Nobody likes point guards more than the Utah Jazz. When they had All-star Rickey Green, they drafted John Stockton. The next year, they planned to take Terry Porter. Last June, they wanted Muggsy Bogues.

So the Jazz lose Green to Charlotte in the expansion draft Thursday and what do they want at No. 17 in Tuesday's NBA draft? Not a point guard.With Stockton looking more and more like a 40-minute player, the Jazz insist that all they want is your basic CBA/NBA journeyman--somebody like, uh, Rickey Green--to rest him here and there. "It will be easier to find somebody to fill that role outside of the draft," said chief scout Scott Layden.

"If you draft a guard and you play (Stockton) 40 minutes, it's going to be expensive," said Coach Frank Layden. "It isn't fair, because the guy doesn't get a chance to develop."

But that would be the case at any Jazz position--except maybe center. Having acquired Mike Brown from Chicago via Charlotte, the Jazz could really make Mel Turpin expendable by drafting Wyoming center Eric Leckner. As always, the best advice is to tune in Tuesday. A look at some of the candidates:

Eric Leckner, Wyoming--A solid player for four seasons in Laramie, the 6-foot-11, 265-pound Leckner shot 64 percent from the field as a senior but averaged only 6.6 rebounds as both his scoring and rebounding fell off slightly. His NBA stock dropped when after failing to attend any postseason all-star events, he played poorly in the U.S. Olympic trials and scouts questioned his overall athletic ability. For a better look, the Jazz brought Leckner to town and were impressed with his interview last week.

Leckner has good hands and can shoot and will likely be the third center drafted, following Marist's Rik Smits and Vanderbilt's Will Perdue. Chances are, the Jazz will have to make a decision on Leckner, because he should be there. "We're one of the first teams that mention him," noted Scott Layden.

Andrew Lang, Arkansas--Until Brown became the player Charlotte provided in the Kelly Tripucka trade, Lang was higher on the Jazz list. A 6-11, 250-pound center, he's a lot like Brown--a single-figures scorer in college but a strong rebounder and shot-blocker.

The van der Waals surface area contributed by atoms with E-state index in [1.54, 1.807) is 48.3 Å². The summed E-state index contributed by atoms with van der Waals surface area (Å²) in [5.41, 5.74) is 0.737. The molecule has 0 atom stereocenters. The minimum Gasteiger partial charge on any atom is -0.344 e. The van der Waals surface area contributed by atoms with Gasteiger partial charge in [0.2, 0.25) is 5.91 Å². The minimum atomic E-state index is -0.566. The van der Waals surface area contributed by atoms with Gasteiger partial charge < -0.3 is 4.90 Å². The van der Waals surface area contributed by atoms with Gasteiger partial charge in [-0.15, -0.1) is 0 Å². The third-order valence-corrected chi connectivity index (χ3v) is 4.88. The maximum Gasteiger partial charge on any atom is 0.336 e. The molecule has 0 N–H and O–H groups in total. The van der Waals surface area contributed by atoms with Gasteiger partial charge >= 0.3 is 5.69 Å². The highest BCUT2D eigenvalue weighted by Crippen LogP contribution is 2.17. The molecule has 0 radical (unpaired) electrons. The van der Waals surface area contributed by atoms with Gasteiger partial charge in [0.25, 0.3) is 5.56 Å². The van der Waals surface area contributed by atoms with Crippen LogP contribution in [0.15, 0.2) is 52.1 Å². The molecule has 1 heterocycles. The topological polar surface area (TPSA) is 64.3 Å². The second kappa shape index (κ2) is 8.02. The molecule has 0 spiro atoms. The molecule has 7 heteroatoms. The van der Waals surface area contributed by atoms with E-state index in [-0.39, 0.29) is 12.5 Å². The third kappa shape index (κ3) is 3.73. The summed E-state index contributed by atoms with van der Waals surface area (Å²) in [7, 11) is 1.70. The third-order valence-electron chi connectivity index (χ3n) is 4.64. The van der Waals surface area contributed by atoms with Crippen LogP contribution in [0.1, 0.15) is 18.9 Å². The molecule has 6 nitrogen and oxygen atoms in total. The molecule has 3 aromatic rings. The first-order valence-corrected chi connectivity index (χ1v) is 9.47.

"He's a project, but he has all the qualities in the game that the NBA looks for," Golden State Coach Don Nelson has said.

Lang is expected to go between Nos. 15 and 20 Tuesday. "We like how active he is," said Layden.

Jewrome Lane, Pittsburgh--A 6-6 forward who left Pitt after his junior season, Lane could be the slider of the Year. Lane's small size for a power forward and scoring ability (13.9) are questions, but he's a terrific athlete--he once started at point guard as a freshman--and rebounder, averaging 12.2 boards last season. "He's talented enough that we have to look at him," said Layden.

Kevin Edwards, DePaul--Another player expected to go somewhere in the late middle of the first round, the 6-3 Edwards can play two backcourt positions and in the only guard in whom the Jazz are admitting any interest. A junior college transfer, he shot 53 percent for two seasons at DePaul and averaged 18.3 points and 5.3 rebounds a senior.

The Jazz always on the lookout for good people, like Edwards' makeup. "he'd really fit in well with us, if that's the direction we decide to go," said Layden.

Harvey Grant, Oklahoma--The twin brother of Chicago's Horace Grant, he's another player hard to pinpoint on the draft projection board--but he should go ahead of the Jazz. The 6-9 Grant averaged 19.1 points over two seasons for the Sooners and will be marketable to teams known to be looking for a small forward.

Others to watch--Considering the Jazz's history of surprises, can we eliminate anybody? They're serious about Orlando Graham, the 6-7 forward from Auburn-Montgomery they interviewed after Leckner, as a possible first-rounder. Other outside possibilities include Southern Mississippi forward Randolph Keys, Central Michigan swingman Dan Majerle and, yes, point guard Everette Stephens of Purdue.